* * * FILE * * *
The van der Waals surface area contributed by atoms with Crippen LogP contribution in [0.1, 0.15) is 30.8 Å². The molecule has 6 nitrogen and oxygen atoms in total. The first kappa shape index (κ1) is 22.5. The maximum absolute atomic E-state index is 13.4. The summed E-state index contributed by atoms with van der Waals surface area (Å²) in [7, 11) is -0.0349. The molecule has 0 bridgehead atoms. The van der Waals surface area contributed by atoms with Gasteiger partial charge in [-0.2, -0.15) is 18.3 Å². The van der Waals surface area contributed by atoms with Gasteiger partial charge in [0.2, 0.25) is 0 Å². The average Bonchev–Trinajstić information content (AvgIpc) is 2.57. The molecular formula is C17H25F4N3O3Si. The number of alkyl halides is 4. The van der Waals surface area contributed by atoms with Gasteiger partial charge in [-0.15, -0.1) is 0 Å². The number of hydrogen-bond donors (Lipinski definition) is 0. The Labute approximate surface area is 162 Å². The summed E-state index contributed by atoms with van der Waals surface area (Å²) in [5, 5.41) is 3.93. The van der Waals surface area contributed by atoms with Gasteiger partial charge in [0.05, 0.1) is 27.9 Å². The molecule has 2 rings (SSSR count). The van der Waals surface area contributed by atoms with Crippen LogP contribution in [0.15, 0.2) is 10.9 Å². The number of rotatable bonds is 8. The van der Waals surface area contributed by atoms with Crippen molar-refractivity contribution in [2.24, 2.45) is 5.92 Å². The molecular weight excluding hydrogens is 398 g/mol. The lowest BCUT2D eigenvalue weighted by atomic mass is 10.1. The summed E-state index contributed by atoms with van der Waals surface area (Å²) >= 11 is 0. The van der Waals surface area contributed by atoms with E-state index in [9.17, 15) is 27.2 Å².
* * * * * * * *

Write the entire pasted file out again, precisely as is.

The van der Waals surface area contributed by atoms with Crippen LogP contribution in [0.1, 0.15) is 30.8 Å². The molecule has 6 nitrogen and oxygen atoms in total. The first kappa shape index (κ1) is 22.5. The maximum absolute atomic E-state index is 13.4. The summed E-state index contributed by atoms with van der Waals surface area (Å²) in [7, 11) is -0.0349. The molecule has 0 bridgehead atoms. The van der Waals surface area contributed by atoms with Gasteiger partial charge in [-0.2, -0.15) is 18.3 Å². The van der Waals surface area contributed by atoms with Gasteiger partial charge in [0.2, 0.25) is 0 Å². The average Bonchev–Trinajstić information content (AvgIpc) is 2.57. The molecular formula is C17H25F4N3O3Si. The number of alkyl halides is 4. The van der Waals surface area contributed by atoms with Gasteiger partial charge in [-0.15, -0.1) is 0 Å². The number of hydrogen-bond donors (Lipinski definition) is 0. The Labute approximate surface area is 162 Å². The summed E-state index contributed by atoms with van der Waals surface area (Å²) in [5, 5.41) is 3.93. The van der Waals surface area contributed by atoms with Gasteiger partial charge in [0.05, 0.1) is 27.9 Å². The molecule has 2 rings (SSSR count). The van der Waals surface area contributed by atoms with Crippen LogP contribution in [0.15, 0.2) is 10.9 Å². The number of rotatable bonds is 8. The van der Waals surface area contributed by atoms with Crippen molar-refractivity contribution in [2.24, 2.45) is 5.92 Å². The molecular weight excluding hydrogens is 398 g/mol. The lowest BCUT2D eigenvalue weighted by atomic mass is 10.1. The summed E-state index contributed by atoms with van der Waals surface area (Å²) >= 11 is 0. The van der Waals surface area contributed by atoms with E-state index in [9.17, 15) is 27.2 Å².